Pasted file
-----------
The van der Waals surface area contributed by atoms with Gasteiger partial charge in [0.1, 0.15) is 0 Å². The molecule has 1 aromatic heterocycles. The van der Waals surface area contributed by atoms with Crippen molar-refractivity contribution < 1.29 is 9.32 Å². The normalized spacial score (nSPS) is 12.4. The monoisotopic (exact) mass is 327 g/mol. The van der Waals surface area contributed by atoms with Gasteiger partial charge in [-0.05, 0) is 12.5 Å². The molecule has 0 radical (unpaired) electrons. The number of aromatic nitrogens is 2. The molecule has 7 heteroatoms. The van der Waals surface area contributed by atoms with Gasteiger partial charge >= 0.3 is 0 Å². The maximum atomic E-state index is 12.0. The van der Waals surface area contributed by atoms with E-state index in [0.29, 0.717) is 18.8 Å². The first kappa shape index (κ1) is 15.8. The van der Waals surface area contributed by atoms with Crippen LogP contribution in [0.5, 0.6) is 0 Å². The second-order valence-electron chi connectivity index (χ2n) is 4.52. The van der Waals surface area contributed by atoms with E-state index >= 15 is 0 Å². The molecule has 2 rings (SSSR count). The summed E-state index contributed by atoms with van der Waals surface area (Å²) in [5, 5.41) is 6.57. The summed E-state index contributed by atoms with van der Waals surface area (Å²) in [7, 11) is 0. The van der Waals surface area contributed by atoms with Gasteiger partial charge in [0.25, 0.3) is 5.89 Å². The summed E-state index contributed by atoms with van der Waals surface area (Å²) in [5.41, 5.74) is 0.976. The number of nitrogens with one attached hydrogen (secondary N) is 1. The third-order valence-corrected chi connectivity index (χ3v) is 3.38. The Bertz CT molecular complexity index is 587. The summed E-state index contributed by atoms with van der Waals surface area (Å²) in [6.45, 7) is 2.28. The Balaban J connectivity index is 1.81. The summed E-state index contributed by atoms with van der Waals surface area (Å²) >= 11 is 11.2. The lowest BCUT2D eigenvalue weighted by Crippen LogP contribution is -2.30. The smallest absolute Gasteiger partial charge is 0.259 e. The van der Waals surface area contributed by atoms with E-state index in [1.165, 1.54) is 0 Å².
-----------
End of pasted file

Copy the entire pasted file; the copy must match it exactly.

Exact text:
The van der Waals surface area contributed by atoms with Gasteiger partial charge in [0.1, 0.15) is 0 Å². The molecule has 1 aromatic heterocycles. The van der Waals surface area contributed by atoms with Crippen molar-refractivity contribution < 1.29 is 9.32 Å². The normalized spacial score (nSPS) is 12.4. The monoisotopic (exact) mass is 327 g/mol. The van der Waals surface area contributed by atoms with Gasteiger partial charge in [-0.05, 0) is 12.5 Å². The molecule has 0 radical (unpaired) electrons. The number of aromatic nitrogens is 2. The molecule has 7 heteroatoms. The van der Waals surface area contributed by atoms with Gasteiger partial charge >= 0.3 is 0 Å². The maximum atomic E-state index is 12.0. The van der Waals surface area contributed by atoms with E-state index in [0.29, 0.717) is 18.8 Å². The first kappa shape index (κ1) is 15.8. The van der Waals surface area contributed by atoms with Crippen LogP contribution in [0.5, 0.6) is 0 Å². The second-order valence-electron chi connectivity index (χ2n) is 4.52. The van der Waals surface area contributed by atoms with E-state index >= 15 is 0 Å². The molecule has 2 rings (SSSR count). The summed E-state index contributed by atoms with van der Waals surface area (Å²) in [5, 5.41) is 6.57. The summed E-state index contributed by atoms with van der Waals surface area (Å²) in [7, 11) is 0. The van der Waals surface area contributed by atoms with Gasteiger partial charge in [0.25, 0.3) is 5.89 Å². The summed E-state index contributed by atoms with van der Waals surface area (Å²) in [5.41, 5.74) is 0.976. The number of nitrogens with one attached hydrogen (secondary N) is 1. The third-order valence-corrected chi connectivity index (χ3v) is 3.38. The Bertz CT molecular complexity index is 587. The summed E-state index contributed by atoms with van der Waals surface area (Å²) in [6.45, 7) is 2.28. The Balaban J connectivity index is 1.81. The summed E-state index contributed by atoms with van der Waals surface area (Å²) >= 11 is 11.2. The lowest BCUT2D eigenvalue weighted by Crippen LogP contribution is -2.30. The smallest absolute Gasteiger partial charge is 0.259 e. The van der Waals surface area contributed by atoms with E-state index in [1.165, 1.54) is 0 Å².